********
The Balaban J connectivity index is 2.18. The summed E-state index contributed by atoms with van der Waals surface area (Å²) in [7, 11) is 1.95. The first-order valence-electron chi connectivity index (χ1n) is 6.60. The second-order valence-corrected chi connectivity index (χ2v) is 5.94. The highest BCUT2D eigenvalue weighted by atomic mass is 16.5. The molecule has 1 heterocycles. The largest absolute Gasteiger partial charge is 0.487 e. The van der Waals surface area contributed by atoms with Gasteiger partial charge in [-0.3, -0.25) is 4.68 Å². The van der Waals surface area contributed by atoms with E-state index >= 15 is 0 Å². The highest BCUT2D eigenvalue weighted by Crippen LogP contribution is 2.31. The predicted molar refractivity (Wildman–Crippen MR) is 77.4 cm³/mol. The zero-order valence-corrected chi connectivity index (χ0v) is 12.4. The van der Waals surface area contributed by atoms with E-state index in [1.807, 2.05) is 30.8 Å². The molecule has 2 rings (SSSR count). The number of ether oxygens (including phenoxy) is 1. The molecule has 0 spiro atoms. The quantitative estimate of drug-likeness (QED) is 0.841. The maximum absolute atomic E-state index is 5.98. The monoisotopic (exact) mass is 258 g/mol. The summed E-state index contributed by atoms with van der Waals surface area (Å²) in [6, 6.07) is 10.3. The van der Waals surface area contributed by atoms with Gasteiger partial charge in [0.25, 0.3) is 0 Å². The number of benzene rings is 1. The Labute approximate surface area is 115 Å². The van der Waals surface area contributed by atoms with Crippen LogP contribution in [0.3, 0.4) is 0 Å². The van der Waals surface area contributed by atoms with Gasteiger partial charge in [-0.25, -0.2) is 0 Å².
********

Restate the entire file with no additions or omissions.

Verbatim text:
The Balaban J connectivity index is 2.18. The summed E-state index contributed by atoms with van der Waals surface area (Å²) in [7, 11) is 1.95. The first-order valence-electron chi connectivity index (χ1n) is 6.60. The second-order valence-corrected chi connectivity index (χ2v) is 5.94. The highest BCUT2D eigenvalue weighted by atomic mass is 16.5. The molecule has 1 heterocycles. The largest absolute Gasteiger partial charge is 0.487 e. The van der Waals surface area contributed by atoms with Gasteiger partial charge in [-0.3, -0.25) is 4.68 Å². The van der Waals surface area contributed by atoms with E-state index >= 15 is 0 Å². The highest BCUT2D eigenvalue weighted by Crippen LogP contribution is 2.31. The predicted molar refractivity (Wildman–Crippen MR) is 77.4 cm³/mol. The zero-order valence-corrected chi connectivity index (χ0v) is 12.4. The van der Waals surface area contributed by atoms with E-state index in [1.807, 2.05) is 30.8 Å². The molecule has 2 rings (SSSR count). The number of ether oxygens (including phenoxy) is 1. The molecule has 0 spiro atoms. The quantitative estimate of drug-likeness (QED) is 0.841. The maximum absolute atomic E-state index is 5.98. The monoisotopic (exact) mass is 258 g/mol. The summed E-state index contributed by atoms with van der Waals surface area (Å²) in [6, 6.07) is 10.3. The van der Waals surface area contributed by atoms with Gasteiger partial charge in [0.25, 0.3) is 0 Å². The number of benzene rings is 1. The Labute approximate surface area is 115 Å². The van der Waals surface area contributed by atoms with Crippen LogP contribution in [0.3, 0.4) is 0 Å². The van der Waals surface area contributed by atoms with Gasteiger partial charge in [-0.25, -0.2) is 0 Å².